This week I will take a little look into three command line tools which I find very nice for daily use on a server where we have almost no interface except the command line.
The first tool I would like to bring to your attention is a file explorer for the command line.
Ranger is a finder/explorer/nemo/nautilus replacement for the command line with a simple but straight forward file management approach. It uses the almost everywhere liked miller columns and i personally like it more than the midnight commander but that is a personal preference.
I also like the extensibility as an example you can extend ranger with poppler for pdf support or mutool whatever is available for your distro.
It can be easily installed and can be just started from it’s own directory so no big installation fuzz. Simply unpack and start ranger.
The Ranger hides in plain sight at the following link:
The next tool I want to make you aware of is a little but nifty tool which makes progress visible.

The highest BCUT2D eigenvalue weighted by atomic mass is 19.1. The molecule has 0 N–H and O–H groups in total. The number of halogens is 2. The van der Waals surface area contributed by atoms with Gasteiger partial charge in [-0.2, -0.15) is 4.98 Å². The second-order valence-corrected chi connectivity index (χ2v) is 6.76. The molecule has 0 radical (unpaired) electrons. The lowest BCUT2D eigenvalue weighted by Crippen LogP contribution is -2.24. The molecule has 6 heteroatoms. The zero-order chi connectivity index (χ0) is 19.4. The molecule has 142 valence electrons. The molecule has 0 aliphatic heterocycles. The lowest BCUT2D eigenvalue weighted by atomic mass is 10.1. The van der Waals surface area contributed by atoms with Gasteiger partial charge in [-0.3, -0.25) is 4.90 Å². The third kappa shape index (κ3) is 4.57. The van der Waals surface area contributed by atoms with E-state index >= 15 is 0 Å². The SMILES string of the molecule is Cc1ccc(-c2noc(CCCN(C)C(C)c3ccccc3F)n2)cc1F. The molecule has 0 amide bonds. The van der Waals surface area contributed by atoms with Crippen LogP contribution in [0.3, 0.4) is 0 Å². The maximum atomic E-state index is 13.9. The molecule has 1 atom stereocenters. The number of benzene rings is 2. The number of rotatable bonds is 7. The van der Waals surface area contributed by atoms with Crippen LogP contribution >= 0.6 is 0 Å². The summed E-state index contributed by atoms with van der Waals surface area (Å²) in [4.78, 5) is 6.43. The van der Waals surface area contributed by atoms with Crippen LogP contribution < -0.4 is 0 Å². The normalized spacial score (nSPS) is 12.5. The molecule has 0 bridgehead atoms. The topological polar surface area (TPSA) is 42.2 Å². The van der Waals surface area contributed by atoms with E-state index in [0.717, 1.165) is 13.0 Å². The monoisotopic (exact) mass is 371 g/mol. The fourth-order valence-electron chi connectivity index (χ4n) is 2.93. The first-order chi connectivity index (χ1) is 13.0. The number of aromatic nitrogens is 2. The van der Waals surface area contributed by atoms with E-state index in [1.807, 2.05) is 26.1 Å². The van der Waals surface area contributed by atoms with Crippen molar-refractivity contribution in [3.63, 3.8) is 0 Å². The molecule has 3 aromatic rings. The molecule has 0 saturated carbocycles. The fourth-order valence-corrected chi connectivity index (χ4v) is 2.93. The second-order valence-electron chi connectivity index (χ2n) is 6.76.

Most command line tools today still don’t show a proper progress-bar of their activities like dd or cp as an example.
Here comes progress in play as it watches in the background for cp, mv, dd, tar, gzip/gunzip, cat, etc. commands an shows their progress.
No More Pipeview or pv as many know it.
It is very convenient and doesn’t require much attention. Start it in an separate tmux instance and start your big copy transaction and keep an watchful eye on the progress bar in the tmux screen.
It relies an as some software these days on ncurses so it is for some persons a no-go but i find it more useful than jumping through hoops to use pv or watch the runtime with htop of the copy process.
Where it can be found:
Now I hope to bring a little relief to most of the command line users with:
So what is fzf – it simply describes itself as general-purpose command-line fuzzy finder.
But what the heck does that mean ?
I simply see it as what it is a very nice filter for the command line which is interactive a lot of people use regex to find files on a machine fzf can be used to find anything on a machine.
It is Unix filter for command-line that can be used with any list; files, command history, processes, host names, bookmarks, git commits, etc.
It is relatively hard to describe it without seeing what it can do and the github page also scratches at the surface of things.
So I made a small asciinema cast so you can actually see if it fits your needs.
Also I recommend to give it a try because it really integrates well with and a lot of other tools and in the end you won’t miss it.
You can find it right here:
Hope you enjoyed those little tips ..